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What the Apple Watch Ban Could Mean for the Tech Giant’s Fitness Plans
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What the Apple Watch Ban Could Mean for the Tech Giant’s Fitness Plans

Apple is set to be banned from selling its Series 9 and Ultra 2 watches in the U.S. on its website and in retail locations on December 25th

Apple said Monday that it will stop selling some of its Watch models in light of one of the most significant patent disputes in recent history, a development that could impact the tech giant’s burgeoning fitness and wellness endeavors. 

A ruling in October by the International Trade Commission (ITC) found that Apple violated medical company Masimo’s pulse oximeter patent, which is used to read blood-oxygen levels. In 2020, Apple introduced the feature in its Apple Watch Series 6 lineup. The company plans to appeal the decision. 

Apple will no longer be able to sell its Apple Watch Series 9 and Apple Watch Ultra 2 in the U.S. beginning Thursday on its website and from the company’s retail locations after December 24th. The SE model, which lacks the blood oxygen feature, remains for sale. 

White House Press Secretary Karine Jean-Pierre said on Tuesday that the US Trade Representative, Katherine Tai, will be making the decision on whether to block the ban. The deadline for Tai’s decision is Christmas Day, as the reviews last 60 days, and the order was issued on October 26th

Inside the Patent Battle

The patents relate to the process by which the watches calculate a person’s blood oxygen saturation. Because the patents relate to hardware, Apple cannot resolve the dispute with a software update, a strategy they’ve used in the past. If the company cannot win on appeal or by presidential intervention, the company would likely need to redesign the devices, a process that does not have a clear timeline. 

The Blood Oxygen app measures the percentage of oxygen red blood cells carry from one’s lungs to the rest of the body. The sensor uses clusters of red, green, and infrared LED lights and photodiodes that convert light into an electrical current. The light shines onto the blood vessels in a user’s wrist and the technology measures how much light bounces back. Bright red blood is oxygenated, while dark red blood has less oxygen, which allows the sensor to get an on-demand reading of one’s blood oxygen. A healthy person will usually have blood oxygen levels in the mid- to high 90s.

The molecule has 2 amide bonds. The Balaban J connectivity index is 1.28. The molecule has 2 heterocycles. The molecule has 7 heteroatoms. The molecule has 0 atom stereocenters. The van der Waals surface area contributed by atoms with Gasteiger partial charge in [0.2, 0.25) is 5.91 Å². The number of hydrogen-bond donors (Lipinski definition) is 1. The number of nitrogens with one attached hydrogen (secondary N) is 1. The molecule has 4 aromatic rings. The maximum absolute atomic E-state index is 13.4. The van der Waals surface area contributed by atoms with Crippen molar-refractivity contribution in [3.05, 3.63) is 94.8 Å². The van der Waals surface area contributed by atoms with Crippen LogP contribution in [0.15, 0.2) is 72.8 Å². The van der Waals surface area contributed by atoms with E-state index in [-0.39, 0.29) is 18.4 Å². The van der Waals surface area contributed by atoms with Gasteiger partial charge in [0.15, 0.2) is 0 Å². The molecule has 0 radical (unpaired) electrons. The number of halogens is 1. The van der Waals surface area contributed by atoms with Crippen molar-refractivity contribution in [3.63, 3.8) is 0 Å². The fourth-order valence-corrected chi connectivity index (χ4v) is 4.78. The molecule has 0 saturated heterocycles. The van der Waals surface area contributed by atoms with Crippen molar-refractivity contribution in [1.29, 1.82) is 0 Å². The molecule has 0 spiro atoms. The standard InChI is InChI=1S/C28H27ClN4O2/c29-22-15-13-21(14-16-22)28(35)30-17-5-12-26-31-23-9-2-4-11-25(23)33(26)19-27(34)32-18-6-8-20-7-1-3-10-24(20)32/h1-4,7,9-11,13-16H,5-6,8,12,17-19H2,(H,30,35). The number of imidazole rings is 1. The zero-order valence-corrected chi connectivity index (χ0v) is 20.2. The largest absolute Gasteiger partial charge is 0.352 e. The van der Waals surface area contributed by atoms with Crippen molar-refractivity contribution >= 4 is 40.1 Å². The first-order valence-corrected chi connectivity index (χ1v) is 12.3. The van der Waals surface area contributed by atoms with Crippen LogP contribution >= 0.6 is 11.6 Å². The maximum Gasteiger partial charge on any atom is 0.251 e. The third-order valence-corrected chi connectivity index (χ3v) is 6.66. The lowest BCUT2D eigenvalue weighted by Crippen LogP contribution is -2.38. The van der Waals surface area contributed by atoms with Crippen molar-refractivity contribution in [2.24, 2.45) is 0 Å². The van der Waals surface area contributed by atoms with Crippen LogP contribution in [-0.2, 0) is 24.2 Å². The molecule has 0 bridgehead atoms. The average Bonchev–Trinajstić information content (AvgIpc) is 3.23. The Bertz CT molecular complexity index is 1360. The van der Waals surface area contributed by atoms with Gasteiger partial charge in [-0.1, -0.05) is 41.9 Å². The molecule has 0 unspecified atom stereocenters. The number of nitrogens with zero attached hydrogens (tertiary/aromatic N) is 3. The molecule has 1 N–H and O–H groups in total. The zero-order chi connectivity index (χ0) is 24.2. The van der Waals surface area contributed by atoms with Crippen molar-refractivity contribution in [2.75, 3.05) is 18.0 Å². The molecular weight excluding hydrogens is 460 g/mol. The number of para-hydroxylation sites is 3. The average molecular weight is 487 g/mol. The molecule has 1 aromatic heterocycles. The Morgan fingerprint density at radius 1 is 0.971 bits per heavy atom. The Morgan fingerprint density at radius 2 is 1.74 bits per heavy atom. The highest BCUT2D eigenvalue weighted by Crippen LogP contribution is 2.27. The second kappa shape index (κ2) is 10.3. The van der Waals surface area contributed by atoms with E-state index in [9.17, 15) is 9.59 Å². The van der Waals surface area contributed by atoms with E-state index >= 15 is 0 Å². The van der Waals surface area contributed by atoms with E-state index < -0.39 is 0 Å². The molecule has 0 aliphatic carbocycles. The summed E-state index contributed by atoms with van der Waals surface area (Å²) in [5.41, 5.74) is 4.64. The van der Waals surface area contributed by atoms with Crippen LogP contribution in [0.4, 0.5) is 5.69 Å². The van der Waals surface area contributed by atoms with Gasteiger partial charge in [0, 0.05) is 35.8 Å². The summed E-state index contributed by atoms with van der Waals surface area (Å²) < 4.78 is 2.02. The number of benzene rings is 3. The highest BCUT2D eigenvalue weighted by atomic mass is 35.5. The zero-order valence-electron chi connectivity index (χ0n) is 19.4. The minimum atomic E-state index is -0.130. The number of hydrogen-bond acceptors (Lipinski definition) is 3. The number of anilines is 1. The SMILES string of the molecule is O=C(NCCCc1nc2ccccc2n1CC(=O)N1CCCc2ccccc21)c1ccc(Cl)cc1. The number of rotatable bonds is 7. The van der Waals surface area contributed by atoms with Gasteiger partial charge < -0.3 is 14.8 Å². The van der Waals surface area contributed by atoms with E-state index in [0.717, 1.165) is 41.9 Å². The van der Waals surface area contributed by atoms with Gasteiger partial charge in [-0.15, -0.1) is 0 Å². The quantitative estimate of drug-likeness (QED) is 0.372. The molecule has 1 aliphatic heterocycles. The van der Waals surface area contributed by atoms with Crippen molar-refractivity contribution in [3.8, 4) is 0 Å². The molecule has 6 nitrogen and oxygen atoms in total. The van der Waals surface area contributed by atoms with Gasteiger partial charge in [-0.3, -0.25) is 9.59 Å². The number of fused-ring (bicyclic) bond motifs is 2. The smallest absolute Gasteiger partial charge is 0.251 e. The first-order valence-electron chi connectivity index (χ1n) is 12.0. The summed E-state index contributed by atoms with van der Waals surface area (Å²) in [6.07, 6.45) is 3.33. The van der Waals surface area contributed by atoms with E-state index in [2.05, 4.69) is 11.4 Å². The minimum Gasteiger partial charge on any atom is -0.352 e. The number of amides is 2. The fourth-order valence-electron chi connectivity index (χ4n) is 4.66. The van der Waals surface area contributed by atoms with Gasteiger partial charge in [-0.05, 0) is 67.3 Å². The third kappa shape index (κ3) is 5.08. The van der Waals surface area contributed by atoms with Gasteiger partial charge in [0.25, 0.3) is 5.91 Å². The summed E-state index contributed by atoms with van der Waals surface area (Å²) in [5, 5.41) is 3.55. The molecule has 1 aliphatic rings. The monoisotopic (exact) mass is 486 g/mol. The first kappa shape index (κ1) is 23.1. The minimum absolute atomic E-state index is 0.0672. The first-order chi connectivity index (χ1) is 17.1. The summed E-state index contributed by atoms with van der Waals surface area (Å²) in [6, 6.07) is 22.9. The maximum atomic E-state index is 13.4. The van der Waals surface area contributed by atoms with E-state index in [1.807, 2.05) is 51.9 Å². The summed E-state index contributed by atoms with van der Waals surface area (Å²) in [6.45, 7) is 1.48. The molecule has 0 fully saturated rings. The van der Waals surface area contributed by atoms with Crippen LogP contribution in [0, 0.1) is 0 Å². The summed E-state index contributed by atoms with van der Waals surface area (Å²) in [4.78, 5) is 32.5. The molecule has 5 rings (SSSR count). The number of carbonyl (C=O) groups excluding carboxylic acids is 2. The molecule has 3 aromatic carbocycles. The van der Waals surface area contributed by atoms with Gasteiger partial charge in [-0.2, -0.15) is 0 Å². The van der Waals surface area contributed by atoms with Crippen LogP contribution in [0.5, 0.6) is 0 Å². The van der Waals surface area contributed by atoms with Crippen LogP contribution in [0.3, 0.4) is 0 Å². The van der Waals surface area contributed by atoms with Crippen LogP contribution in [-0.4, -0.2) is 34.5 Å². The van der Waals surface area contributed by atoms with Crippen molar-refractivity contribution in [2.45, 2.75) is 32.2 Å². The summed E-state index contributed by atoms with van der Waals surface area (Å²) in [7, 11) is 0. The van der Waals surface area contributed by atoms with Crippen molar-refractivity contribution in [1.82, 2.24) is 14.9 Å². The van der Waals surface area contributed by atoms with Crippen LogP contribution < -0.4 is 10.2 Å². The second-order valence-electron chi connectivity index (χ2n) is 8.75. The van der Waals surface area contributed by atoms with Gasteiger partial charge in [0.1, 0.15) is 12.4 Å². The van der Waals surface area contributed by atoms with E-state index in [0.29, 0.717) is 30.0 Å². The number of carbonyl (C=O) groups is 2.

The Series 9 and the Ultra 2 models were released earlier this year and were expected to be a large percentage of Apple’s watch sales for the holiday season.

Potential Fitness Ramifications

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Apple had its sights set on the fitness and wellness space, particularly with the Ultra 2, which has the brightest display yet of its watches, and can display dynamic fitness information on the screen like altitude, depth, or seconds along the screen’s outermost edges.

The decision could shape the company’s health and wellness goals for the new year, possibly encouraging Apple to place more strategic emphasis on offerings like Fitness+. With over 5,000 workouts, Fitness+ now includes 12 different types of workouts, as well as Artist Spotlight series featuring music by Beyonce, Mariah Carey, and Taylor Swift. Apple also partnered with Anytime Fitness earlier this year, its first deal with a gym or health club. Starting from December 1, Anytime Fitness members across the U.S. and Canada gained access to an Apple Fitness+ subscription included in their membership at no extra cost.

While unrelated to the patent dispute, two executives on the Apple Watch development team are departing the company. Tang Tan, the chief of Apple Watch product design, plans to depart in February, and Steve Hotelling, a key witness in the Masimo lawsuit, is retiring. 

Although the watches can no longer be sold on Apple’s website, they will continue to be sold through many third-party retailers, which should help improve the company’s fiscal first-quarter sales. 

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